The panel and task bar are also visible in Figure One, and the combination looks just enough like the current one to be recognizably KDE, but also noticeably different. The set of buttons on the panel that allow you to switch between virtual desktops, the “minipager,” will be modular (as will many other parts of KDE), and users will be able to replace it with a graphical version that draws tiny reproductions of the screens. The taskbar itself will be modular and replaceable, so that you can have a taskbar that’s physically separate from the panel, as is typical of KDE 1.x.
The alpha version of KDE I ran didn’t include theme support. I assumed that the theme manager simply wasn’t implemented yet, but a member of the KDE development team told me that they have much bigger ideas in this area. He said they’re planning to write a special Control Center module that “will enable the user to easily control all the aspects of the desktop’s look in one easy interface. A first stage of configuration will allow [the user] to choose from pre-built configurations that will set color schemes, window-manager themes, widget-set styles, and other [things]. A second level will allow the user to finely tune the parameters of the configuration, and to save changes in a distributable form.”
Do What I Mean
One area where Linux interfaces have lagged behind Windows is in the ease of configuring file associations — those little bits of information that let you tell the environment that whenever you click on any file ending in .txt, you want the system to open it with your favorite editor, for example. KDE 2.0 addresses this problem by adding a “File associations” section to the Control Center, as shown in Figure One, that you can use to associate several programs, in a specified order (in case one or more of your selections aren’t available), with various filename patterns. This feature should prove to be popular with Windows converts as well as KDE veterans, even if it still requires a two-part association, one describing the file pattern, and one the application.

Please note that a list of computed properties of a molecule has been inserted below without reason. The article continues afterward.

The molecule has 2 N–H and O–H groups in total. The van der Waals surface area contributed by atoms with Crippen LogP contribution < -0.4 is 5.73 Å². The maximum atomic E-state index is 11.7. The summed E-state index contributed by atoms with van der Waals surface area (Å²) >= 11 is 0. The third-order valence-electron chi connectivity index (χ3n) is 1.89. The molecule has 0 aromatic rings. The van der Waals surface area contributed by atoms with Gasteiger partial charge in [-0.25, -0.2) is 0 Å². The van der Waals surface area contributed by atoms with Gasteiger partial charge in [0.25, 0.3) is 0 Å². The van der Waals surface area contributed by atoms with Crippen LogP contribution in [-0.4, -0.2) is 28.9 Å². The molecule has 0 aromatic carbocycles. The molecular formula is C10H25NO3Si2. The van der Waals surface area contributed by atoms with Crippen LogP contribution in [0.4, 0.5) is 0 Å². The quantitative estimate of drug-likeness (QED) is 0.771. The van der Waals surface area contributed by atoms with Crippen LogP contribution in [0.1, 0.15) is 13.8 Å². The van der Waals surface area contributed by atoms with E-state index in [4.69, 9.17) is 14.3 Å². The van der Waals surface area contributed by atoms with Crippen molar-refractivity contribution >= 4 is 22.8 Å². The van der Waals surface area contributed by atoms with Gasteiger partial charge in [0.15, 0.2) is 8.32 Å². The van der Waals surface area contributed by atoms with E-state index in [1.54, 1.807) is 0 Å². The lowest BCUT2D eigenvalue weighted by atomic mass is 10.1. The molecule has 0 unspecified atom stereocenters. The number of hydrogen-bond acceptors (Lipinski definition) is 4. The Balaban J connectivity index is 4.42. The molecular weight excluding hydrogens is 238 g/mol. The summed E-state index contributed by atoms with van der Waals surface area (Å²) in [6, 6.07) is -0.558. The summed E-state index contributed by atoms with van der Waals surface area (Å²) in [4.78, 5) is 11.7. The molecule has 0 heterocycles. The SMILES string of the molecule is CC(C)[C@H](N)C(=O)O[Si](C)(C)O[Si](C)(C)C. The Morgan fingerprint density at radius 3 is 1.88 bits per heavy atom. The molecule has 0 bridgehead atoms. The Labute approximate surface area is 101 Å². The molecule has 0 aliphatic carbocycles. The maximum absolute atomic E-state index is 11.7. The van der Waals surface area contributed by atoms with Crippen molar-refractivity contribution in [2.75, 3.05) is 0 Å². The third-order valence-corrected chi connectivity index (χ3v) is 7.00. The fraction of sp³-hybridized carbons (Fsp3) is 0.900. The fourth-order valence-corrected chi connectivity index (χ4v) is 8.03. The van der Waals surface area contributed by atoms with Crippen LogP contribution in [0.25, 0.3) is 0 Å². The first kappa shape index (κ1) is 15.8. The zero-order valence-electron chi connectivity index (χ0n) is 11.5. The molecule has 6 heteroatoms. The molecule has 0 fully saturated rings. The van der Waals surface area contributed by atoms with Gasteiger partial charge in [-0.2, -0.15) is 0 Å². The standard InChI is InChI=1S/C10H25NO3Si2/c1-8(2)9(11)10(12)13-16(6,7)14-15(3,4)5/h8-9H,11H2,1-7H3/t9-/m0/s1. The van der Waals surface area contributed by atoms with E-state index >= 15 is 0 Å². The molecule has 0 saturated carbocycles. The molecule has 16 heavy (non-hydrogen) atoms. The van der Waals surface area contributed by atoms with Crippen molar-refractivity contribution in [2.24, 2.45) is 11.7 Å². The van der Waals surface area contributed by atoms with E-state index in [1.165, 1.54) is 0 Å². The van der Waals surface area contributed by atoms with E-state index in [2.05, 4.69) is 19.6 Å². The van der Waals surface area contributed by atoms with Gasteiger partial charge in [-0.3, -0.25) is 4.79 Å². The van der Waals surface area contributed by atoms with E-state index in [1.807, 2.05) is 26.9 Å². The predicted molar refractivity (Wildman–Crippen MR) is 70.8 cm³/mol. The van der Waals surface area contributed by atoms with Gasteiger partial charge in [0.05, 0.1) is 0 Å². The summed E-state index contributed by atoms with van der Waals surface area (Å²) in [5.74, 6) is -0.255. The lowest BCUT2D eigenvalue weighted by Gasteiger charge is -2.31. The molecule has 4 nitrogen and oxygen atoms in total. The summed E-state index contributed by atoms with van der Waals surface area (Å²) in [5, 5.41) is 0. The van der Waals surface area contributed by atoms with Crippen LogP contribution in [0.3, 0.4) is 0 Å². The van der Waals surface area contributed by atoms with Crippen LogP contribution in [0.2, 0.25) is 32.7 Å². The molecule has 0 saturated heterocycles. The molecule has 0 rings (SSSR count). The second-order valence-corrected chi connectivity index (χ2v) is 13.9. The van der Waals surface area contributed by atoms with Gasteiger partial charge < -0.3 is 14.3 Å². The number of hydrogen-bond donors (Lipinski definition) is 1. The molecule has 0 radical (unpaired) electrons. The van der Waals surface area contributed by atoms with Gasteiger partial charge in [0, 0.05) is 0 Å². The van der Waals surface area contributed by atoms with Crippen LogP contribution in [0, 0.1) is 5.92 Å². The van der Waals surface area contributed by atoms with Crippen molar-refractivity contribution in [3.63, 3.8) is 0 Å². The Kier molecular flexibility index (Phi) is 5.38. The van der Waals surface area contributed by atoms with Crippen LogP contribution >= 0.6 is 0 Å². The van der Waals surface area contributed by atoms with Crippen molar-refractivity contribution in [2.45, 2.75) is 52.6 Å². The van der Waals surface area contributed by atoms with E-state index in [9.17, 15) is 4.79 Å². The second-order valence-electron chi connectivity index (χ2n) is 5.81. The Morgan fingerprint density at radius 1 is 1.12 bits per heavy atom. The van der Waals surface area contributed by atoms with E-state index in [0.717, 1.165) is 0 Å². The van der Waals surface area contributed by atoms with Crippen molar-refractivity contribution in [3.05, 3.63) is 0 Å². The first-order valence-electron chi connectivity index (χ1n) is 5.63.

|Figure Two:Even KDE’s lowly command-line window gets spruced up, thanks to renameable session buttons.|
Ironically, one of the changes to KDE that’s most representative of the feel of the entire release isn’t in one of the flashier GUI components, but in konsole, the lowly command-shell utility. In the current version of KDE, konsole opens a resizable window and presents you with a shell prompt, which works fine. It also gives you the options of opening additional shell sessions in the same window and switching between them via a menu, and starting a new session with Midnight Commander preloaded. In the new release, konsole has added a set of buttons along the bottom edge of its window that you can use to click between the shells you have started in that window. See Figure Two for an example. You can even name the sessions, instead of having to remember which “Shell” entry on the Session menu was which. Other new options let you run the konsole window full screen, or send specific signals to the program in the currently active session, including the ever-popular KILL. These konsole tweaks don’t sound like much, especially compared to all the major changes appearing in Linux and its graphical interfaces, but they’re the kind of features you can get very used to.
Two of the most useful enhancements to KDE’s user interface are things I can’t show you in a screen shot, unfortunately. First, it fully supports a mouse wheel now, something even the latest KDE 1.x-based distributions can’t match. (See the review of Caldera’s OpenLinux eDesktop 2.4 on pg. 16 of this issue.) The second one involves the editing keystrokes many of us had burned into our DNA before Linux ever existed, such as Ctrl-Insert for copy, Shift-Insert for paste, Shift-Delete for cut, Ctrl-Home for “go to top of file,” and Ctrl-End for “go to bottom of file.” These are now all supported by default in the KDE applications, as well as the older keystrokes that use Ctrl-x, -c, and -v for cut, copy, and paste, respectively.